CSI on Trial: False Confessions

The interrogation of a prime suspect becomes the most important piece of evidence in most criminal investigations. In the investigation of the murder of Wayne and Sharmon Stock police zeroed in on a suspect, a nephew named Matt Livers, and got a confession. It happened even though none of the evidence linked him to the crimes.

What led an innocent man to confess to murder? Matt Livers was developmentally disabled; someone in the bottom one or two percent of adults in terms of intellectual functioning. Detectives knew this but proceeded with an aggressive interrogation style that ultimately broke down Livers’ defenses. In the process he implicated another man, Nick Sampson, who also had no connection to the Stock’s murder.

Read the summary of the interrogations written by Cass County Sheriff’s investigator Earl Schenk. The report includes no mention of conflicts between Livers version of the killings and the evidence already gathered by the crime scene investigators.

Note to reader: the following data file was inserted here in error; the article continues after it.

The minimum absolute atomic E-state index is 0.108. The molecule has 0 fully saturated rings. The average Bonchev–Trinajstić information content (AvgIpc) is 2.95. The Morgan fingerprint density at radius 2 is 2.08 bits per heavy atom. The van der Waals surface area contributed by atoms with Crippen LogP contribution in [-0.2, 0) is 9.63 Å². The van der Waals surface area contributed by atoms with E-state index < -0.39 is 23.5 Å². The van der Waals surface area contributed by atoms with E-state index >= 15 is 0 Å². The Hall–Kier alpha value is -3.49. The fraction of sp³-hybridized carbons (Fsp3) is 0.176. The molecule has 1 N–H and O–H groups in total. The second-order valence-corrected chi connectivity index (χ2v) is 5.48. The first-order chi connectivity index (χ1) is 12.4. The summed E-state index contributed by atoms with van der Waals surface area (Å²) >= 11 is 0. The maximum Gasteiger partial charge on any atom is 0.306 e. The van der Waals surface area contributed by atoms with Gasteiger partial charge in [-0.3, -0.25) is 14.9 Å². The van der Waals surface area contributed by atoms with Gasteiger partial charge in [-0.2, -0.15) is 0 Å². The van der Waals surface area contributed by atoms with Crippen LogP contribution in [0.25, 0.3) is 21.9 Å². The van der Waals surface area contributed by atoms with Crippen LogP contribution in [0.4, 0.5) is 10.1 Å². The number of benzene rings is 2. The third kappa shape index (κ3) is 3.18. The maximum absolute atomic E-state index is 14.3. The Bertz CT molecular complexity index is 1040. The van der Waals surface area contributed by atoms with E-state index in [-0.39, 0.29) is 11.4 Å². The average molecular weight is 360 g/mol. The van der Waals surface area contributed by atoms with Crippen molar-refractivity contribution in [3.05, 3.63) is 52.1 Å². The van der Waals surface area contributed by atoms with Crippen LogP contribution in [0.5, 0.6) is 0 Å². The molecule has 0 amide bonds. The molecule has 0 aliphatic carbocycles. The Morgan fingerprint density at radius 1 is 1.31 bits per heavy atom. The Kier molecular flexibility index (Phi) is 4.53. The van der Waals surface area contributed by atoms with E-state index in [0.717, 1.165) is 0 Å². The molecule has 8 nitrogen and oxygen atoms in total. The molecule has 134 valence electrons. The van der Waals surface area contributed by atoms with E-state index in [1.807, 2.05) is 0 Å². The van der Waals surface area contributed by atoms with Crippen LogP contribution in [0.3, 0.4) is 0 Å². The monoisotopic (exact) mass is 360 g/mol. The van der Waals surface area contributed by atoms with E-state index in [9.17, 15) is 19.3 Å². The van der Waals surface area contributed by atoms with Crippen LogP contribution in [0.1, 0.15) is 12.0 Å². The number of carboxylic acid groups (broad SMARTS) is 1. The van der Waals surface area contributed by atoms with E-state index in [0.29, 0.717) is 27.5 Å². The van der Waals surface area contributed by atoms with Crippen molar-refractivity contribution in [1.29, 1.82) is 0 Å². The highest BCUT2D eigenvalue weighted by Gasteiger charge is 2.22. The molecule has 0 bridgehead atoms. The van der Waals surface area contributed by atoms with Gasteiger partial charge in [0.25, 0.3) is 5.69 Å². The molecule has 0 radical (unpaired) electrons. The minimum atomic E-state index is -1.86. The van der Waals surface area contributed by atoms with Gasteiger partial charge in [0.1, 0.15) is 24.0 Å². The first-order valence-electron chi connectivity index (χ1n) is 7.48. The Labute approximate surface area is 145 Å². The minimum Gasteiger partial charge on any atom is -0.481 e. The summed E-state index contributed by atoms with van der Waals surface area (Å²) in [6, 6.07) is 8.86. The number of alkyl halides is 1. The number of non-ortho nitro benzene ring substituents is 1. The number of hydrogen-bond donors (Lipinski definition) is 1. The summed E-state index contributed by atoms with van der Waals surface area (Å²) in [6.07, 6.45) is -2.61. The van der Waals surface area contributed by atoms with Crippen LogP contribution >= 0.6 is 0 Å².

In this report, Investigator Schenk reports talking to the suspect the next day, but fails to include that Livers had recanted his confession and again denied his involvement.

Video Clips

Immediately after the Nebraska State Patrol’s polygraph examiner claimed Matt Livers showed signs of deception, the interview... more››
On a number of occasions the investigators brought up the death penalty, a tactic discouraged in most law enforcement agencies.... more››
Late in the afternoon, and after Livers has denied involvement in the murder more than 80 times, Investigator Schenk changes his... more››
The next day, Livers recants his entire confession to State Patrol polygraph examiner Charles O’Callaghan. Livers is not given... more››
Forensic Psychologist Scott Bresler felt Matt Livers confession was coerced by police investigators after he reviewed video for... more››
Retired Nebraska State Patrol profiler Gary Plank reviewed the confession for the Cass County prosecutor and also felt the... more››